PHINEO, the German ‘NGO ratings agency’, was launched in 2010. It offers analysis of where best donors should grant their money in a hectic market of 550,000 NGOs in Germany. CEO of PHINEO Andreas Rickert took part in the Salzburg Global Seminar session ‘Value vs Profit: Recalculating Return on Investment in Social and Financial Terms’ in October 2012. After his presentation in the ‘Improving the Social Sector’ panel, SGS editor Louise Hallman sat down with him to find out what PHINEO is doing to bring about these improvements.
SGS: What exactly is PHINEO?
AR: PHINEO is a new organization. Some of you are familiar with New Philanthropy Capital in London – we basically took their approach and applied it to the German situation. So what we are doing is analysing social issues in Germany to figure out what is the role of the social sector and where are the funding gaps. We analyse in a very rigorous way non-profits in Germany to give donors information about where to get involved or where to give their money.
SGS: So how do you go about analysing the non-profit sector?
AR: We are now 32 people, so even though we started two and a half years ago, we are already indicating there is a need for independent information. But nevertheless, with 32 people, we cannot cover the entire sphere and landscape in Germany. I have to make an adjustment to the number of 550,000 non-profits in Germany – not all of them are actively doing fundraising, so out of those roughly 20,000 are doing fundraising and they are primarily interesting for us because they are out there asking for money. As we would like to get information to donors, we should provide information on those.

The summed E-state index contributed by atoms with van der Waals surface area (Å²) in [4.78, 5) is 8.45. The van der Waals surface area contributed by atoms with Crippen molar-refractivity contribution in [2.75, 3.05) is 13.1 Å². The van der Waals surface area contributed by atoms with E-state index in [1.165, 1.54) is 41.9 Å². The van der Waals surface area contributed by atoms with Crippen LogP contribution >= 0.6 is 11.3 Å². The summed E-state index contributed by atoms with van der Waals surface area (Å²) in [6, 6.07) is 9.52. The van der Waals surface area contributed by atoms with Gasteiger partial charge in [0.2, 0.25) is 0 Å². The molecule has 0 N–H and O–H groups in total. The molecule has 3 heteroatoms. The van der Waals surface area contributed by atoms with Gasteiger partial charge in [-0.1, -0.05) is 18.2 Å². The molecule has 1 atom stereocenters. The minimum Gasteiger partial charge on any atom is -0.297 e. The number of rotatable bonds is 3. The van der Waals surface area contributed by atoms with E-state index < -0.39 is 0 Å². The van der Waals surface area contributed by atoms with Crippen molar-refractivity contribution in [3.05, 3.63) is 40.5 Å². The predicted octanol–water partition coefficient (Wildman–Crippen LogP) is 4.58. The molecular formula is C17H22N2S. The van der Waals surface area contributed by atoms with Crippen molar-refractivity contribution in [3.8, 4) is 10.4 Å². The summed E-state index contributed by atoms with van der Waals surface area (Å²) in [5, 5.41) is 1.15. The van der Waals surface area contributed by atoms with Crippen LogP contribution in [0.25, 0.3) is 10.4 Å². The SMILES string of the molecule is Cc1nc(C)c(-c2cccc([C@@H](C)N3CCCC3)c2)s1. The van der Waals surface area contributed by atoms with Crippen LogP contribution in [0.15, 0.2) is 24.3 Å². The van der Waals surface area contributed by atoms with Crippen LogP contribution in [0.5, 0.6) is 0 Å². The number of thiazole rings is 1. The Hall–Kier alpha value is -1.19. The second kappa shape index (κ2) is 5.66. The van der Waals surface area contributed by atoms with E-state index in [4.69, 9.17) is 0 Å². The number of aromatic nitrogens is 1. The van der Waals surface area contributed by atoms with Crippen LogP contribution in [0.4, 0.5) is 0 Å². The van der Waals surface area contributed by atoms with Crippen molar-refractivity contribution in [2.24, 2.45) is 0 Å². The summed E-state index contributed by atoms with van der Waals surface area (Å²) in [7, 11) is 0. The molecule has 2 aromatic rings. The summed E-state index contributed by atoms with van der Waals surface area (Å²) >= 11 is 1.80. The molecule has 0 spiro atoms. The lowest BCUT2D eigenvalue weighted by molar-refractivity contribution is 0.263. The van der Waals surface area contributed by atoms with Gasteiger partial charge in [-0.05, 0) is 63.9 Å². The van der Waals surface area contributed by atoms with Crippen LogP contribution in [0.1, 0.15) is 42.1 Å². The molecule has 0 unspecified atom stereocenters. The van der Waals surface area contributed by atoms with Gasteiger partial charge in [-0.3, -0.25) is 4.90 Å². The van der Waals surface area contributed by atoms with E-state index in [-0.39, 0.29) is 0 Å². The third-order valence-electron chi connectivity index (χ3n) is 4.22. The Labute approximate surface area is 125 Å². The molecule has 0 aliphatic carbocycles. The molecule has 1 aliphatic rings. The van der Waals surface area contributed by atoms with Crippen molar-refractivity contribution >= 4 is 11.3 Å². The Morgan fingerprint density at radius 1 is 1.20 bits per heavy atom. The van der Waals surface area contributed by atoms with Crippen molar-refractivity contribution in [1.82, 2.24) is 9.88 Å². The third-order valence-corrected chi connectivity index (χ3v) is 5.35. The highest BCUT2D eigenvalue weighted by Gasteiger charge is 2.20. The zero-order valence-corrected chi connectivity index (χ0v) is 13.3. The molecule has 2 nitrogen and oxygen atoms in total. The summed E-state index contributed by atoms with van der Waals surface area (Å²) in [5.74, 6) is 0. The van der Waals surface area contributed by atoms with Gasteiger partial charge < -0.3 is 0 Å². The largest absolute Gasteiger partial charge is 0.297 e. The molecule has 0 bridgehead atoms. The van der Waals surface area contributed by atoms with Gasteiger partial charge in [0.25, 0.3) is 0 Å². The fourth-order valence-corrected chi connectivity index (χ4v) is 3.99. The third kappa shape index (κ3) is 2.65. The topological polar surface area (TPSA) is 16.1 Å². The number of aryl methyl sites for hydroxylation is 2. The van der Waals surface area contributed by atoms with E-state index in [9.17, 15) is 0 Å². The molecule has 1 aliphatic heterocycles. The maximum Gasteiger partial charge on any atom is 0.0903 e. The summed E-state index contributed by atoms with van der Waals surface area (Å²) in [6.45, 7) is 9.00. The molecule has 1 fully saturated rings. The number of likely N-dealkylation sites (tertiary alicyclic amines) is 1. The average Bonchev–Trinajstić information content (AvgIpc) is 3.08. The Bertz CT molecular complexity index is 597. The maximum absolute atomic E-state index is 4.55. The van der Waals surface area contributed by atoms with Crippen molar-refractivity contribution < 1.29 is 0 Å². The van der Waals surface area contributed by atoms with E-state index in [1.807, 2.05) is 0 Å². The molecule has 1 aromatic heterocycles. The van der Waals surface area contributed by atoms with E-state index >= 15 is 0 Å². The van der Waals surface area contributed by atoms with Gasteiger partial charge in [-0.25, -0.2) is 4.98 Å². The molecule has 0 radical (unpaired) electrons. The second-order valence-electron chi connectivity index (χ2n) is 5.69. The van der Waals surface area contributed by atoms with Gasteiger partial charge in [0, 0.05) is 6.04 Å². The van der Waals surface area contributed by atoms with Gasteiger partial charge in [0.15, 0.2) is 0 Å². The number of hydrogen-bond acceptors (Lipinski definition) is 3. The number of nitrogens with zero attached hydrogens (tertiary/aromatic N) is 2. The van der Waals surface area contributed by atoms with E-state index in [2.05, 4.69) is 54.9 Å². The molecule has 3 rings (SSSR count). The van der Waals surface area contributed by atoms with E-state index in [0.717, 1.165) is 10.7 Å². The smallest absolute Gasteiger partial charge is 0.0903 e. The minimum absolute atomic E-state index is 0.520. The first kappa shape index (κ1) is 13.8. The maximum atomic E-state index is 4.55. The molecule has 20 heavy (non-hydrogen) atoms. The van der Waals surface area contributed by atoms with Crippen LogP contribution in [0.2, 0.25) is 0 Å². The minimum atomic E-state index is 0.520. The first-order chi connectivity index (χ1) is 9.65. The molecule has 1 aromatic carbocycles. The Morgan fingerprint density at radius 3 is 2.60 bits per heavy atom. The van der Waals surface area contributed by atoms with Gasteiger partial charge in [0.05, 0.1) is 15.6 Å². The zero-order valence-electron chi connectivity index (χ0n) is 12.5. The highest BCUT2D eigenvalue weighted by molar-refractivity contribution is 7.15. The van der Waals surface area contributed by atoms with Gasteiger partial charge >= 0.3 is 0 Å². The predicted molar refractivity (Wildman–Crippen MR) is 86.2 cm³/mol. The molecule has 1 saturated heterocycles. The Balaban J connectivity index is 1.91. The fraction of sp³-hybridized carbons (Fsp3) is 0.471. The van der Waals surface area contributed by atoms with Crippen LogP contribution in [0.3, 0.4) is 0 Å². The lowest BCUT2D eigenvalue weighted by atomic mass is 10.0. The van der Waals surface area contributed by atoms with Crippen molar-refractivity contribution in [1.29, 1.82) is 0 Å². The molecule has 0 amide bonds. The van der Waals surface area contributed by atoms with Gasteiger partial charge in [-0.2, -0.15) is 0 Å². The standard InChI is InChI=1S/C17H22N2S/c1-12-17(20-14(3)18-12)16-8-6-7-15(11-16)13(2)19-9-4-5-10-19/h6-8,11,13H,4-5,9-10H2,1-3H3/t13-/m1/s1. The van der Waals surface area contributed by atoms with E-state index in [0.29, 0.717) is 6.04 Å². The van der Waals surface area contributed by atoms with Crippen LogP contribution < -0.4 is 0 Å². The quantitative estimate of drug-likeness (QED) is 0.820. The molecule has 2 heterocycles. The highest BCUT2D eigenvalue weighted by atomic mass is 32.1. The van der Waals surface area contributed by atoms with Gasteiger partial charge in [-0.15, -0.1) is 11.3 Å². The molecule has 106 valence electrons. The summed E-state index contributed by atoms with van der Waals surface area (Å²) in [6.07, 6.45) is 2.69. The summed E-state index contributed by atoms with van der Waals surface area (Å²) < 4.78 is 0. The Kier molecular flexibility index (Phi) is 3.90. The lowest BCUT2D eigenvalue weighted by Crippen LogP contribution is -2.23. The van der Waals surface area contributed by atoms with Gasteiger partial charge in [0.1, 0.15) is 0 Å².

Whenever we analyse, we need to have a deep understanding, and we need to know the context in which an NGO is trying to make a change, so that is why we have chosen the approach of sector reports. So we take a topic like child poverty, or dementia, or climate change, and then we just analyse it at a meta level – what is the role of the social sector, what are the funding gaps, what are the approaches, what are the target groups, etc – and then we invite all organizations active in this field in Germany to be analysed. And through this approach we can channel the organizations which are relevant for our analysis and then it is an open process. We invite them to be analysed, so they don’t pay for that, and it’s risk-free. Our guess is probably about a quarter of the organizations active in this field take up our offer to be analysed by us.
SGS: What would be the benefit for a non-profit to agree to be analysed? Perhaps you’re going to turn around and tell them they’re not worth investing in or that they’re not doing a very good job!
AR: The benefits are twofold. Firstly being analysed by an independent party and getting feedback from an independent view is a great tool to improve your work – so it’s a learning tool. And this is what we know the organizations are really using it for. We have done an evaluation and about 80 per cent of the organizations that we have analysed are using the feedback we are giving to them for their own further development. So this is one advantage.